Wuhan virus to more severely affect oil market with prolonged containment
BAKU, Azerbaijan, Feb.22
By Leman Zeynalova – Trend:
Due to the overweight importance of Chinese demand on oil prices a prolonged epidemic in China is likely to pressure oil lower through the first half of 2020, Trend reports with reference to Fitch Solutions Macro Research (a unit of Fitch Group).
The scale of the impact of the 2019-nCoV epidemic on oil prices will be heavily influenced by the timeframe for containing the outbreak, as well as the shape and the magnitude of the Chinese government’s response, reads the report released by Fitch Solutions.
"Should the containment of the virus be over a prolonged period of time, if efforts to contain the virus fall short, the impact on demand could be far more severe. The fuels demand impact from the virus is likely to be most keenly felt by jet fuel, with air travel grinding slower as domestic routes in China and international routes are closed or limited. Likewise the impact on diesel markets has already been seen, with gasoil crack spreads having dropped to multi-year lows through the third week of January as markets factor in lower transport demand, alongside existing weakness from a mild northern hemisphere winter and lacklustre price support from IMO 2020," said the company.
Fitch Solutions believes that over the longer term, there is a risk to economic growth in China as services, business and consumption are hit by the ongoing disruption.
"Reduced travel over the lunar New Year holiday, the complete closure of public transport in several large cities and closure of a wide range of offices and business will all reduce headline fuels demand and weigh on GDP growth."
For jet fuel in particular, compared to 2003, China consumes approximately five times more of the fuel a year, with air travel having proliferated domestically and intra-regionally, said the company.
"China traveler numbers have boomed by almost 10 times over the same period. We see the risk of a greater impact on demand through the shutdown of this sector, particularly if the outbreak spreads more readily outside of the country as more countries ban or restrict flights into China," said Fitch Solutions.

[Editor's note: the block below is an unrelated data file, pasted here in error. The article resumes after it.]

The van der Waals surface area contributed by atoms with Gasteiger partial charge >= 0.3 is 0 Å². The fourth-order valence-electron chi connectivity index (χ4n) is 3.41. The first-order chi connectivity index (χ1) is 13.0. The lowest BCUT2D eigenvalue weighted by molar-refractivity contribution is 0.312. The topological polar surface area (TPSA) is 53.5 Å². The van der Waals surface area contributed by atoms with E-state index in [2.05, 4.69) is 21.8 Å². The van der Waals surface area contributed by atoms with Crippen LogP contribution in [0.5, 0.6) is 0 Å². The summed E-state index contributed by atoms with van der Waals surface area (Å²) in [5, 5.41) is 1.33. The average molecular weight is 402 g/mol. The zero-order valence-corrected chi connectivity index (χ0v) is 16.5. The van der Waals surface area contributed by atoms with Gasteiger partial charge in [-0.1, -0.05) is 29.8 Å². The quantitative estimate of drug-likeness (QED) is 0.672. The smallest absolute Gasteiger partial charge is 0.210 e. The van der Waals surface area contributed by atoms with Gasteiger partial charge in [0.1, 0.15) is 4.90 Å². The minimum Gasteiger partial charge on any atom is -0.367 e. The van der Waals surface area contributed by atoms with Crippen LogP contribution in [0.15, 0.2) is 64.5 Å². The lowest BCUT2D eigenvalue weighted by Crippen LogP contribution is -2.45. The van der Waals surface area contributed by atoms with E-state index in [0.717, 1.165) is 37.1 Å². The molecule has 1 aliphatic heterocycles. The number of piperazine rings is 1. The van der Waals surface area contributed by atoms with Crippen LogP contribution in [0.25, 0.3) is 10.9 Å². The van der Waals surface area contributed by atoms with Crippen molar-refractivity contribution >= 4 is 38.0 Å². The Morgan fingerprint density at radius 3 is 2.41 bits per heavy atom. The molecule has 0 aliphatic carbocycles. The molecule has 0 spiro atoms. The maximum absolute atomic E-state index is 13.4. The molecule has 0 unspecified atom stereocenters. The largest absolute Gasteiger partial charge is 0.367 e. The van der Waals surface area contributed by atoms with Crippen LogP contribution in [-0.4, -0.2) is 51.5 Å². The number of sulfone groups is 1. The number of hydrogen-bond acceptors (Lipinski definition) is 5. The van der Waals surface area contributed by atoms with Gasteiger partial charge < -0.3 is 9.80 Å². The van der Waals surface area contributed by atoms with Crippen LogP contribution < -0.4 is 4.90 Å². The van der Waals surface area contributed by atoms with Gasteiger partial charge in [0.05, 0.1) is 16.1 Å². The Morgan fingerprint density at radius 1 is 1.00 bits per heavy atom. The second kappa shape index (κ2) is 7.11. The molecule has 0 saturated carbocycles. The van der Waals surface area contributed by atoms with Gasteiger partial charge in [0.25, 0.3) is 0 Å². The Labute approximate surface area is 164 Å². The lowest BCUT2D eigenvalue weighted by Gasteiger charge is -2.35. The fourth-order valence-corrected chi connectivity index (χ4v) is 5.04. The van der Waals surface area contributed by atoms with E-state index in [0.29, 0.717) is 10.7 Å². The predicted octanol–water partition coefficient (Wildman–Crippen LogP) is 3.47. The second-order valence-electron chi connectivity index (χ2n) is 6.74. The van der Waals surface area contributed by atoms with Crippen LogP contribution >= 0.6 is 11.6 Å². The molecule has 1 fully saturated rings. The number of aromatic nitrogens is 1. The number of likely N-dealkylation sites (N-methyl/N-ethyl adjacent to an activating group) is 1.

For Chinese refined fuel consumption, the company forecasts a more modest rate of growth of 2.3 percent for 2020, slowing from an average annual growth of 5 percent seen over the past decade as China’s economy continues to reorient itself around less fuel-intensive and more consumer and service-driven segments.
"Within the fuels basket, we had flagged expectations for jet fuel to outperform, with diesel and gasoline showing weakness in the face of slumping passenger car sales, slowing economic growth, stricter emission rules and competition from alternative-fuel vehicles. However in light of the 2019-nCoV outbreak, we expect demand for air travel, both passenger and freight, to come under real pressure, weakening jet fuel demand and weighing on the overall growth story for refined fuel domestically," reads the report.
Fitch Solutions draws attention to the fact that the impact of the SARS outbreak in 2003 destroyed jet fuel demand growth in China through the year and had an impact on quarterly GDP through the second and third quarters.
"Whilst we do believe that the most recent 2019-nCoV outbreak will see demand for key transportation fuels reduced, we are cautious of using historical comparisons to quantify the impact of the current outbreak. Compared to 17 years ago, China now consumes more jet fuel as a proportion of the total fuels demand- around 6 percent as opposed to 4 percent back in 2003 - , likewise the impact on GDP will also be different due to the growth in the services and retail sectors since the previous SARS incident. Together this creates a series of unknown factors affecting headline demand. Importantly, the response by China suggests a more effective reaction to the outbreak than in previous iterations such as SARS in 2003."
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